“I cannot even begin to convey the clarity, the intensity, the power, the photographic storytelling of They Called Me a Lioness. Ahed Tamimi and Dena Takruri lay bare seemingly every terrifying aspect of Israel’s apartheid against Palestinians, and the relentless freedom fight of Palestinians and their Israeli allies. Read and bear witness.”—Ibram X. Kendi, internationally bestselling author of How to Be an Antiracist
“A powerful, moving combination of a memoir of personal resistance with a panoramic overview of the history of Palestine that leaves the reader with a detailed understanding of the daily realities of life under Israeli military occupation.”—Omar Robert Hamilton, author of The City Always Wins
“With more courage than any child should ever have to possess, Ahed Tamimi showed the world more than once what it looks like when you refuse to consent to your own obliteration. In this gripping, painful, and inspiring book, she tells the parts of the story that the cameras always miss: the slow and grinding humiliations of the occupation; the heartache of losing loved ones to Israeli prisons and guns; the cruelties of imprisonment; the love, laughter, and strength in solidarity that are necessary to keep living, breathing, and fighting against enormous odds. For anyone planning to stay alive on this planet in these perilous times, They Called Me a Lioness is urgent and essential reading.”—Ben Ehrenreich, author of The Way to the Spring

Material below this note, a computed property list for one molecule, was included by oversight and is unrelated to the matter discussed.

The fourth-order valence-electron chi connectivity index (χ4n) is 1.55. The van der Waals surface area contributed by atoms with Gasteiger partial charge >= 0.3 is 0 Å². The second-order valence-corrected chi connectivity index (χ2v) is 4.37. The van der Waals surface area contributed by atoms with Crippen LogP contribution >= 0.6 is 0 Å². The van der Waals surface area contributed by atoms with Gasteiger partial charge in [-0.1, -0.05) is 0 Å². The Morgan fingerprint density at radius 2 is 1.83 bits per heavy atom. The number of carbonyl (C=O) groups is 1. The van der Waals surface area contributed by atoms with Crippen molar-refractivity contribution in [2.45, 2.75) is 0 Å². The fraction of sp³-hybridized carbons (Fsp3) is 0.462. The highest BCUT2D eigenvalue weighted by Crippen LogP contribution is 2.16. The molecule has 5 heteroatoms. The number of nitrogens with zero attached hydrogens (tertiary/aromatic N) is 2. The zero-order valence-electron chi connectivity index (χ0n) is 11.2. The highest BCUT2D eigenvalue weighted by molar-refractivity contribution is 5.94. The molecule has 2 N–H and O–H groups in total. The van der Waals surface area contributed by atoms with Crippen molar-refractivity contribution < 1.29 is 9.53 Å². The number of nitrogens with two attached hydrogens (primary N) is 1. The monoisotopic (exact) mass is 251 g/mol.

“This passionate memoir shines a floodlight on a people, a place, and a problem that the world too often discounts. Beautifully written, They Called Me a Lioness humanizes the daily headlines of occupation and resistance. Tamimi’s story will rattle your soul and ignite calls for justice, equality, and peace.”—Dr. Mona Hanna-Attisha, author of What the Eyes Don’t See
“Emphatic and juicy, They Called Me a Lioness divulges an intimate portrait of what it means to be a child coming up in occupied Palestine; it includes a deft sketch of Palestine’s history and a deep snapshot of Ahed Tamimi’s own rich and agonizing time in jail with an ardent crew of female political prisoners, several being children like herself. Lioness is a book to be consumed by and to sob through—and I felt ignited throughout by Tamimi’s exuberant hope that state violence can be met by a proud and joyous refusal and an unswerving belief that Palestine will one day be free.”—Eileen Myles, poet, author of Chelsea Girls
“[Tamimi writes,] ‘I knew that staying silent wasn’t an option. I had been given a rare platform to advocate for Palestine and its prisoners, and I intended to use it. . . . If educating the world about our nation’s struggle was my mission in this life, I vowed to carry it out as honorably and as effectively as possible.’ Writing with journalist Takruri, Tamimi delivers a passionately argued, profoundly empathetic, and deeply informed examination of her country’s occupation. Her circumspection and clarity of thought are matched only by her vulnerability. An expertly crafted, trenchant memoir from a formidable activist.” —Kirkus Reviews (starred review)